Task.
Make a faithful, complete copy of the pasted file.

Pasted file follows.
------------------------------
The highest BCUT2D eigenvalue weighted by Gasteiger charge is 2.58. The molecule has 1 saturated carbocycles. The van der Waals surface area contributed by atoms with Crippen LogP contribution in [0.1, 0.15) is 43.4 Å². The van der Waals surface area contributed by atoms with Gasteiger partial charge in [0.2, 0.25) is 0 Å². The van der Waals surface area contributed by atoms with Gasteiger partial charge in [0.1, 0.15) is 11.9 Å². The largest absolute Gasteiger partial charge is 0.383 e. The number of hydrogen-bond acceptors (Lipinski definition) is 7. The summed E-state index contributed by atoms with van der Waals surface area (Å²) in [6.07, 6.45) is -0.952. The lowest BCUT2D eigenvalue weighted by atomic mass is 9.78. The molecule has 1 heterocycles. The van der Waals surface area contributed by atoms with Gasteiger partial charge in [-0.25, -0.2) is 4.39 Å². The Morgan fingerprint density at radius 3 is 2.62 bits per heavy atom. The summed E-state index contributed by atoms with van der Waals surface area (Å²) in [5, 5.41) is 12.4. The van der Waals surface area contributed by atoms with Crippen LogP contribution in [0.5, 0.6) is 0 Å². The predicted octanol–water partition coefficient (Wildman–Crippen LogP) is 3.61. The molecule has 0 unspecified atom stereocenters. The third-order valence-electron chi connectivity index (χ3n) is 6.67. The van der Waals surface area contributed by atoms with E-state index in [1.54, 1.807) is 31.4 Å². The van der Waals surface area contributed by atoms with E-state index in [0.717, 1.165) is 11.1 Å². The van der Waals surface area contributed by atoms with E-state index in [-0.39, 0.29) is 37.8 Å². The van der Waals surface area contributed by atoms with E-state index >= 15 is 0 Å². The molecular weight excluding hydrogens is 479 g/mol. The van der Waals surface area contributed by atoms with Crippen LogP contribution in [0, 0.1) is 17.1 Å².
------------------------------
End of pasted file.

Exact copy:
The highest BCUT2D eigenvalue weighted by Gasteiger charge is 2.58. The molecule has 1 saturated carbocycles. The van der Waals surface area contributed by atoms with Crippen LogP contribution in [0.1, 0.15) is 43.4 Å². The van der Waals surface area contributed by atoms with Gasteiger partial charge in [0.2, 0.25) is 0 Å². The van der Waals surface area contributed by atoms with Gasteiger partial charge in [0.1, 0.15) is 11.9 Å². The largest absolute Gasteiger partial charge is 0.383 e. The number of hydrogen-bond acceptors (Lipinski definition) is 7. The summed E-state index contributed by atoms with van der Waals surface area (Å²) in [6.07, 6.45) is -0.952. The lowest BCUT2D eigenvalue weighted by atomic mass is 9.78. The molecule has 1 heterocycles. The van der Waals surface area contributed by atoms with Gasteiger partial charge in [-0.25, -0.2) is 4.39 Å². The Morgan fingerprint density at radius 3 is 2.62 bits per heavy atom. The summed E-state index contributed by atoms with van der Waals surface area (Å²) in [5, 5.41) is 12.4. The van der Waals surface area contributed by atoms with Crippen LogP contribution in [0.5, 0.6) is 0 Å². The predicted octanol–water partition coefficient (Wildman–Crippen LogP) is 3.61. The molecule has 0 unspecified atom stereocenters. The third-order valence-electron chi connectivity index (χ3n) is 6.67. The van der Waals surface area contributed by atoms with E-state index in [1.54, 1.807) is 31.4 Å². The van der Waals surface area contributed by atoms with E-state index in [0.717, 1.165) is 11.1 Å². The van der Waals surface area contributed by atoms with E-state index in [-0.39, 0.29) is 37.8 Å². The van der Waals surface area contributed by atoms with E-state index >= 15 is 0 Å². The molecular weight excluding hydrogens is 479 g/mol. The van der Waals surface area contributed by atoms with Crippen LogP contribution in [0, 0.1) is 17.1 Å².